After 46 years of making blue eyed soul, both as half of Hall & Oates and as a solo performer, John Oates has gone Americana, making the record he says he’s always wanted to make. Quite why it’s taken him so long is a matter of conjecture, but now that it’s finally here, how does he acquit himself?
Well, the first thing to say is that, while not exactly rough and raw, it doesn’t have the sort of high studio polish you might expect given his past form, and, save for two originals, it’s a collection of songs taken from either the traditional repertoire or that of bluesmen and composers from the 20s and 30s. It’s a number from one of the latter that opens the album, featuring Sam Bush on mandolin for a Dixieland ragtime arrangement of the standard ‘Anytime (You’re Feeling Lonely)’, a song written in 1921 by Herbert Lawson and first recorded in 1924 by Emmett Miller and, subsequently becoming a US No.2 for Eddie Fisher in 1951.
With Bush again to the fore and bolstered by a steady drum thump, the title track is the first of the two Oates’ songs, a tribute to the Mississippi delta and the music and mood that has been a lifetime inspiration, a fine track though perhaps an avoidance of hoary lines like delta dawn and old man river might not have gone amiss. Blues aficionados will know that, sung in a husky croak, ‘My Creole Belle’ is a classic from Mississippi John Hurt and indeed the album began life as a simple acoustic guitar and vocal tribute to the musician who has been Oates’ biggest influence before morphing to expand the horizon while maintain Hurt’s spirit. The album also ends on a Hurt song, ‘Spike Driver Blues’ while, though not written by Hurt, ‘Stack O’Lee’, ‘Lord Send Me’ (here a New Orleans flavoured jaunt) and ‘Pallet Soft And Low’ (arranged as a muscular six minute blues groove with Guthrie Trapp on electric guitar) all figure among his recordings.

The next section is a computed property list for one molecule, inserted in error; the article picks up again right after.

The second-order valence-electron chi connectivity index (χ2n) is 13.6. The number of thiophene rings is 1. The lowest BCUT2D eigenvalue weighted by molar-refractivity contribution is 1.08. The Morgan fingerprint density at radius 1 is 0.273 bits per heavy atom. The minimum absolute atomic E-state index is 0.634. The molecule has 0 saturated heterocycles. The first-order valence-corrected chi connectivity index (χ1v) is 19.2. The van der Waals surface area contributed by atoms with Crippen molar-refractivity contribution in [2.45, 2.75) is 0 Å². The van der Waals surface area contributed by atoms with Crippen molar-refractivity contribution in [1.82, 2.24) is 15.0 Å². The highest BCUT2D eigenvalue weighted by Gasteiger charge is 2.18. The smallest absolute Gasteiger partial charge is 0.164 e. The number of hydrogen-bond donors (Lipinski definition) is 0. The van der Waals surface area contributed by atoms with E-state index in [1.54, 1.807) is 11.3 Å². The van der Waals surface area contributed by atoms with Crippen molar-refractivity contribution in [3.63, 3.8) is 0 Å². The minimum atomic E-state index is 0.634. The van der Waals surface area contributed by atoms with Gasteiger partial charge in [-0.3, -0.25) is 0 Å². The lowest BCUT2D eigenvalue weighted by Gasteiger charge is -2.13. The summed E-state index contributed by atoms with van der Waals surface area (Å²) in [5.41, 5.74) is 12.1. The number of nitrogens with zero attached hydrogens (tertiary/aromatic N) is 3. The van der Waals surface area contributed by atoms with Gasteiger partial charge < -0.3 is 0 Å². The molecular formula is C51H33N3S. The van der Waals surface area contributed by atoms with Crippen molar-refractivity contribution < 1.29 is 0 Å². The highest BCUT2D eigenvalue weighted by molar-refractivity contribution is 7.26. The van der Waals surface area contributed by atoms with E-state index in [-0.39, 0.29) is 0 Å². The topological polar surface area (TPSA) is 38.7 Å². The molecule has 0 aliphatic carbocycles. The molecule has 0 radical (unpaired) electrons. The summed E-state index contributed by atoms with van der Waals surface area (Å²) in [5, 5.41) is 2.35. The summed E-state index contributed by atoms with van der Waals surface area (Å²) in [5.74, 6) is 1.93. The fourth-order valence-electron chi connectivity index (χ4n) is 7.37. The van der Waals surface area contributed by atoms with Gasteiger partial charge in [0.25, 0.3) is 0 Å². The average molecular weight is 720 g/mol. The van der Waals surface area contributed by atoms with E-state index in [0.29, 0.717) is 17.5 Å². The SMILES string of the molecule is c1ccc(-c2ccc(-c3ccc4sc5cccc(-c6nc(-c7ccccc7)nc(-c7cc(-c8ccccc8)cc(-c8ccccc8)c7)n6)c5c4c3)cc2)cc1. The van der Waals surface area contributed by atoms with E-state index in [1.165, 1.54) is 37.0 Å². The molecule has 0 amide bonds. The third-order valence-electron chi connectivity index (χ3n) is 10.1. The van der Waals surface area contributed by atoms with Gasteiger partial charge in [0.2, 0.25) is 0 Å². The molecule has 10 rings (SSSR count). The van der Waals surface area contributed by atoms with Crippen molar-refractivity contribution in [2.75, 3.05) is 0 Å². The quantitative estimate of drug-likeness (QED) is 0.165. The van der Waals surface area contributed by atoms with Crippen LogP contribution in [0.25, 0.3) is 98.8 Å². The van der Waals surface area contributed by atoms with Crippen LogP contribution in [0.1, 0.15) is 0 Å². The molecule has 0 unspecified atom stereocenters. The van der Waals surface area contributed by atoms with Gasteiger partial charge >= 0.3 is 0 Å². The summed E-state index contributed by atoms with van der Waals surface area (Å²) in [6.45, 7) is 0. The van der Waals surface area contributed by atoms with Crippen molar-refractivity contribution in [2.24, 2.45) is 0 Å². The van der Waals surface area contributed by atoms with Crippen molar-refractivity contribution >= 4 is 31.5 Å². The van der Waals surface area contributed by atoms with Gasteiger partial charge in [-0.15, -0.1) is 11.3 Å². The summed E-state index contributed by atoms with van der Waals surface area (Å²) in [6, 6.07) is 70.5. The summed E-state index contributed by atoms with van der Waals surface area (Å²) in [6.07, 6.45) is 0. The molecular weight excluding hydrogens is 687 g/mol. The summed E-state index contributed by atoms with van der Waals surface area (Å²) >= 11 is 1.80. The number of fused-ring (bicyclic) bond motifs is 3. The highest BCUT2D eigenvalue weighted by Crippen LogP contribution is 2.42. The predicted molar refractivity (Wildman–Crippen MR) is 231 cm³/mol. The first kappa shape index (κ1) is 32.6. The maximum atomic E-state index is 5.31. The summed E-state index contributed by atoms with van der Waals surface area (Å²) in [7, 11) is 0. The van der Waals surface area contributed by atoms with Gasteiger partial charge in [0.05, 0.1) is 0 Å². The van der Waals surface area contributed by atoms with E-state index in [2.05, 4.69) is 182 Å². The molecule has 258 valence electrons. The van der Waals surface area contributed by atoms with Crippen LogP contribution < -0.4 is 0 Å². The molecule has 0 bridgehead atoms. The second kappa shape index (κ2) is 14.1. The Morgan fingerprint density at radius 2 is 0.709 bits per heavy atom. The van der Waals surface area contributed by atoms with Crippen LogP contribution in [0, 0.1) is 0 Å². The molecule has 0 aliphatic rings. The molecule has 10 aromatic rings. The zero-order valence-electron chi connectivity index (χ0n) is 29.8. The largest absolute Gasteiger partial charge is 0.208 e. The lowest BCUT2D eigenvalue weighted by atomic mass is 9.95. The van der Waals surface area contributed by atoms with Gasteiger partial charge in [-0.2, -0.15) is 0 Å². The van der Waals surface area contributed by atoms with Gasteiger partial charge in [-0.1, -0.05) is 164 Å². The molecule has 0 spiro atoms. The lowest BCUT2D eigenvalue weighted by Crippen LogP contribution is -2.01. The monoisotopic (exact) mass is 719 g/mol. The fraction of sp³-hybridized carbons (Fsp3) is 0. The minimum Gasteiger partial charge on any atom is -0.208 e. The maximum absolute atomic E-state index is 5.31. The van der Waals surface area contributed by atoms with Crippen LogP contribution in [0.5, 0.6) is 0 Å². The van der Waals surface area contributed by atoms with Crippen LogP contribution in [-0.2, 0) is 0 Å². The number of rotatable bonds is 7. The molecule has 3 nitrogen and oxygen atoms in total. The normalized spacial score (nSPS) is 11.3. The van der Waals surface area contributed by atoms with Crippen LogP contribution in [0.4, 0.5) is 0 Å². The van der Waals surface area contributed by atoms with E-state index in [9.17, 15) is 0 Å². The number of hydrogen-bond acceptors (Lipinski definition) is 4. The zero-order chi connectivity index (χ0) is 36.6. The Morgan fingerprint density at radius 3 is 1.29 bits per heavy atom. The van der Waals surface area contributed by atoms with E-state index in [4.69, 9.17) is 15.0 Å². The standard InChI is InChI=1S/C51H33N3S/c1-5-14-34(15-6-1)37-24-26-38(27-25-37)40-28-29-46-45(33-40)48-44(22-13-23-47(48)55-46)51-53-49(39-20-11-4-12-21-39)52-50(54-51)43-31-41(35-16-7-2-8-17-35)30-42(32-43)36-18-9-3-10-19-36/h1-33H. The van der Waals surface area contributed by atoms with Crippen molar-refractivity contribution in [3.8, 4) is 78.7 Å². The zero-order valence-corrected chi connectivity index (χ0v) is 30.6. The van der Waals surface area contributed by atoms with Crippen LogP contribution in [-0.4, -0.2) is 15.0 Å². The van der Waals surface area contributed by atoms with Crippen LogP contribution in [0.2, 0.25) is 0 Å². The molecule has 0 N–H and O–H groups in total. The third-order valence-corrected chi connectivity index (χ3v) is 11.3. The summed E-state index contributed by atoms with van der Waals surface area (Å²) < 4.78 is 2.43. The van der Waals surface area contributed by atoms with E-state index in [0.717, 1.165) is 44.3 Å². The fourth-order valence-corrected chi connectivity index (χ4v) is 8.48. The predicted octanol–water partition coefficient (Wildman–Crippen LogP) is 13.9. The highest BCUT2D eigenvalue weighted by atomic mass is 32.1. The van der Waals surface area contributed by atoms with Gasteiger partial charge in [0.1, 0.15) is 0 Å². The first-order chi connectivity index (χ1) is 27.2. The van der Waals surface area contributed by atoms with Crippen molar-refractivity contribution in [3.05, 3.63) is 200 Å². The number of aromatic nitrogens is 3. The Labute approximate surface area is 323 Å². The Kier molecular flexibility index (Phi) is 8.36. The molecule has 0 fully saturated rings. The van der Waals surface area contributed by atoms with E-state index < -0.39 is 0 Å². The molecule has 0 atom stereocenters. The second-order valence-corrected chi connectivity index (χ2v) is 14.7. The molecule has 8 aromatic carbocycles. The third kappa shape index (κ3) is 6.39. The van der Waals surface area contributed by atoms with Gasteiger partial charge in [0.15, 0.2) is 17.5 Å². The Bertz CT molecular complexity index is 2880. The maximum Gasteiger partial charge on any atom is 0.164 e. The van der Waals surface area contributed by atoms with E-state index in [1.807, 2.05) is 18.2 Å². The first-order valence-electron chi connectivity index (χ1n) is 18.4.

He also gets a namecheck on the other original, the throatily-sung lolloping slide guitar blues boogie ‘Dig Back Deep’. Hurt’s not the only southern blues legend paid homage to here, though, the fingerstyle rag ‘That’ll Never Happen No More’ being a relatively obscure Blind Blake number from 1927.
A musical love letter to the delta could hardly not include a version of ‘Miss The Mississippi And You’ by William Heagney (who also wrote the tune ‘Maria Elena’, a 1963 instrumental hit for Los Indios Tabajeras) , a number covered by a plethora of artists among them Dylan, Merle Haggard, Emmylou Harris and Crystal Gale, but perhaps best known for the 1932 hit recording by Jimmie Rogers, the dreamy arrangement here featuring Russ Pahl on pedal steel, upright bass from Steve Mackay and Nathaniel Smith’s cello and styled slightly in the manner of early crooning Elvis.
Oates actually began his musical life as a folkie, though this is the first time he’s revisited it in a studio setting. It’s taken a while to get back to his roots, but on the evidence of this, hopefully he’s not finished digging yet.
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Artist’s website: www.johnoates.com